Too Early For Christmas? A Letter to West Franklin

West Franklin Family,

If you are anything like me, Christmas can’t get here fast enough. Not so much because I think time with friends and family will be normal (they won’t). And not so much because I think I will open tons of presents (I can only hope). I am eager for Christmas because the thought of it just puts a smile on my face. I am eager for Christmas because it’s arrival will mean 2020 is coming to an end. I am eager for Christmas because, as one with kids still in the house, I believe there will still be a touch of magic on Christmas morning.

At our house, Christmas music is already in the air. Lights are up, on, and around the house. Shopping has begun. Christmas blend coffee is being brewed. The tree isn’t up yet, but a new one has been purchased.

Christmas can’t get here fast enough. I am always excited for this holiday and 2020 has “upped the eager” if you know what I mean.

We need to be careful, though, don’t we? Let’s cool our jets just a bit. Let’s pause, take a deep breath, and let another holiday have it’s due. If you’re like me, you run the risk of running so fast into Christmas that you blow by Thanksgiving. It would be a shame to slurp down so much nog that we forget the gravy.

Though Christmas should be celebrated and enjoyed and made much of, we are never commanded to celebrate Jesus’ birth. We are, however, commanded to be thankful over and over and over and over. I urge you to always make much of Christmas. Jesus’ birth is a big deal. But let me plead with you (as I plead with myself!) to take time to be thankful.

God doesn’t need us to be thankful. He is not going to lack something if we are ungrateful wretches. Being thankful is not something that changes God or something He needs to be whole. Thanksgiving is something that changes us. Thanksgiving transforms our perspective. Being grateful revolutionizes our souls. Expressing gratitude to God is one of the rare cures for anxiety.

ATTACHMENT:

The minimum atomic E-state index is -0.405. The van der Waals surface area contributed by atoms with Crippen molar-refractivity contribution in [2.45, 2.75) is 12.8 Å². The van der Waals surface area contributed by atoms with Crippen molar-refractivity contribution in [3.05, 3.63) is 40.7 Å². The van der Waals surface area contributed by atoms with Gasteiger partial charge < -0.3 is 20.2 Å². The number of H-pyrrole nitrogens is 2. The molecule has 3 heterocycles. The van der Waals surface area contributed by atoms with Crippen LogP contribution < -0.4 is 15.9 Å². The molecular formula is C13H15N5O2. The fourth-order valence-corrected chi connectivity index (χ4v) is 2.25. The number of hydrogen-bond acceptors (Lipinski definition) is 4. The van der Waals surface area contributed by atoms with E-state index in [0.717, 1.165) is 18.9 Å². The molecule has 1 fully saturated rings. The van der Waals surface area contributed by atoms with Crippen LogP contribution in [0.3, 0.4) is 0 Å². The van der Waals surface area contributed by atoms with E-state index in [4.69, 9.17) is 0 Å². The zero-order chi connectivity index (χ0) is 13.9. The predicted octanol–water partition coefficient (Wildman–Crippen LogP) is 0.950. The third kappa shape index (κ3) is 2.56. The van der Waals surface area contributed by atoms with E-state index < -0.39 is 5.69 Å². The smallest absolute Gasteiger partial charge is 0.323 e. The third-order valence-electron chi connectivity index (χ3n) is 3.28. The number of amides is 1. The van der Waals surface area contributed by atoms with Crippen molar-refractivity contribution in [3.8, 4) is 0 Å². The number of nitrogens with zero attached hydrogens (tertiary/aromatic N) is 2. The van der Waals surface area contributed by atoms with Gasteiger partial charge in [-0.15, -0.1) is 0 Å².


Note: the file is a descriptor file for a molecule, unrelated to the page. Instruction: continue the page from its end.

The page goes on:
For the good of our souls, don’t run so fast to Rudolph that you forfeit the cranberry sauce.

Will everything be different this year? Of course. Why wouldn’t it be? It’s still 2020. But if you will join me in disciplining yourself to pay attention, I predict a soul as full as your stuffing stuffed stomach. Consider. . .

Are you breathing?

Can you read this?

Do you have coffee in your cup? Do you have any idea what it took to get that to taste like it does right now?

Is there someone you can call?

Do you have a Bible?

Look out your window. What do you see? Seriously. Take 5 minutes and simply pay attention to what you see.

Do you have family you are being forced to stay away from this year? Aren’t you glad it makes you sad? Think about why. Because of the memories!

Can you smell the pumpkin pie?

Do you have bread for leftover turkey sandwiches?

Do you have toilet paper? If not, do you know someone who can lend a roll?

Did your light switch turn on light today? Did the heat kick on this morning? Did your heart keep beating while you slept? Did your fridge keep things cold? Do you have a cell phone that is charged?

Is college football coming on today?

Are you able to attend a church service in some capacity tomorrow?

Is there talk of a COVID-19 vaccine?

Can you smile right now?

That ought to get you started. You see? I can already feel your heart pressure going to normal. Breathe. Pause. Thank. Christmas is coming and I am very excited. But for crying out loud, let’s put a pause on Claus. Go ahead. Thank God He made butter and rolls. And when that explosive taste hits your palate this Thursday, offer a thanksgiving to God for His wonderful gifts.

God willing, in some capacity, I will see you tomorrow with my Bible open to 2 Thessalonians 2:13-17.

Thankful,

Pastor Matt